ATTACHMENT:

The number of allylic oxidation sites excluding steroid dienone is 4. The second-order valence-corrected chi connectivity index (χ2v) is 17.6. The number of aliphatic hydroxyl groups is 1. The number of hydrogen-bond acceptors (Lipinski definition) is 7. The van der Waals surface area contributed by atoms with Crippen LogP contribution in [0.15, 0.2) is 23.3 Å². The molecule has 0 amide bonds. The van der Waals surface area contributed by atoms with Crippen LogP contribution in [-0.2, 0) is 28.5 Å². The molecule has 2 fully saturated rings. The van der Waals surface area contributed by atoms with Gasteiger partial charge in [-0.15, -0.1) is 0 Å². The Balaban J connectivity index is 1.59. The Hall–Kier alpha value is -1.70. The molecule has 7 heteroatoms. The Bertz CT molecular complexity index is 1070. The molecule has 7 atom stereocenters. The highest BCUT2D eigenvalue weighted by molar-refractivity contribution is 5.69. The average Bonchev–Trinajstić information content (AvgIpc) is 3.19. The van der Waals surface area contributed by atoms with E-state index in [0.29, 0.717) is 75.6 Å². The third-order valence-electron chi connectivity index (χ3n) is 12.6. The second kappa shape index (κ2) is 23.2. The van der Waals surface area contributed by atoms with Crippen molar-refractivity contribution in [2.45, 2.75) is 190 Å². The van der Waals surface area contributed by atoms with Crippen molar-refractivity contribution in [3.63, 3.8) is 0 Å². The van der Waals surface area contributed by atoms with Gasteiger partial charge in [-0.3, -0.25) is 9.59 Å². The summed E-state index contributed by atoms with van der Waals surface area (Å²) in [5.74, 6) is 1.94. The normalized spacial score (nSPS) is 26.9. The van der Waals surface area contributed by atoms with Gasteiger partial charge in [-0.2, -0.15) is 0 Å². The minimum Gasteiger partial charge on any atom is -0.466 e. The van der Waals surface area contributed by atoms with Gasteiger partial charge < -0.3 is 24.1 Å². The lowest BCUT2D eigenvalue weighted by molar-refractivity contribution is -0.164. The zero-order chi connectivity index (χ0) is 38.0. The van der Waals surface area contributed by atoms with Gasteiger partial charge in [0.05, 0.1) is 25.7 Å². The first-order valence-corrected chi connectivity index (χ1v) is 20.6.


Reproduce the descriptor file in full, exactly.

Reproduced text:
The number of allylic oxidation sites excluding steroid dienone is 4. The second-order valence-corrected chi connectivity index (χ2v) is 17.6. The number of aliphatic hydroxyl groups is 1. The number of hydrogen-bond acceptors (Lipinski definition) is 7. The van der Waals surface area contributed by atoms with Crippen LogP contribution in [0.15, 0.2) is 23.3 Å². The molecule has 0 amide bonds. The van der Waals surface area contributed by atoms with Crippen LogP contribution in [-0.2, 0) is 28.5 Å². The molecule has 2 fully saturated rings. The van der Waals surface area contributed by atoms with Gasteiger partial charge in [-0.15, -0.1) is 0 Å². The Balaban J connectivity index is 1.59. The Hall–Kier alpha value is -1.70. The molecule has 7 heteroatoms. The Bertz CT molecular complexity index is 1070. The molecule has 7 atom stereocenters. The highest BCUT2D eigenvalue weighted by molar-refractivity contribution is 5.69. The average Bonchev–Trinajstić information content (AvgIpc) is 3.19. The van der Waals surface area contributed by atoms with E-state index in [0.29, 0.717) is 75.6 Å². The third-order valence-electron chi connectivity index (χ3n) is 12.6. The second kappa shape index (κ2) is 23.2. The van der Waals surface area contributed by atoms with Crippen molar-refractivity contribution in [2.45, 2.75) is 190 Å². The van der Waals surface area contributed by atoms with Crippen molar-refractivity contribution in [3.63, 3.8) is 0 Å². The van der Waals surface area contributed by atoms with Gasteiger partial charge in [-0.3, -0.25) is 9.59 Å². The summed E-state index contributed by atoms with van der Waals surface area (Å²) in [5.74, 6) is 1.94. The normalized spacial score (nSPS) is 26.9. The van der Waals surface area contributed by atoms with Gasteiger partial charge in [-0.2, -0.15) is 0 Å². The minimum Gasteiger partial charge on any atom is -0.466 e. The van der Waals surface area contributed by atoms with Gasteiger partial charge < -0.3 is 24.1 Å². The lowest BCUT2D eigenvalue weighted by molar-refractivity contribution is -0.164. The zero-order chi connectivity index (χ0) is 38.0. The van der Waals surface area contributed by atoms with Gasteiger partial charge in [0.05, 0.1) is 25.7 Å². The first-order valence-corrected chi connectivity index (χ1v) is 20.6.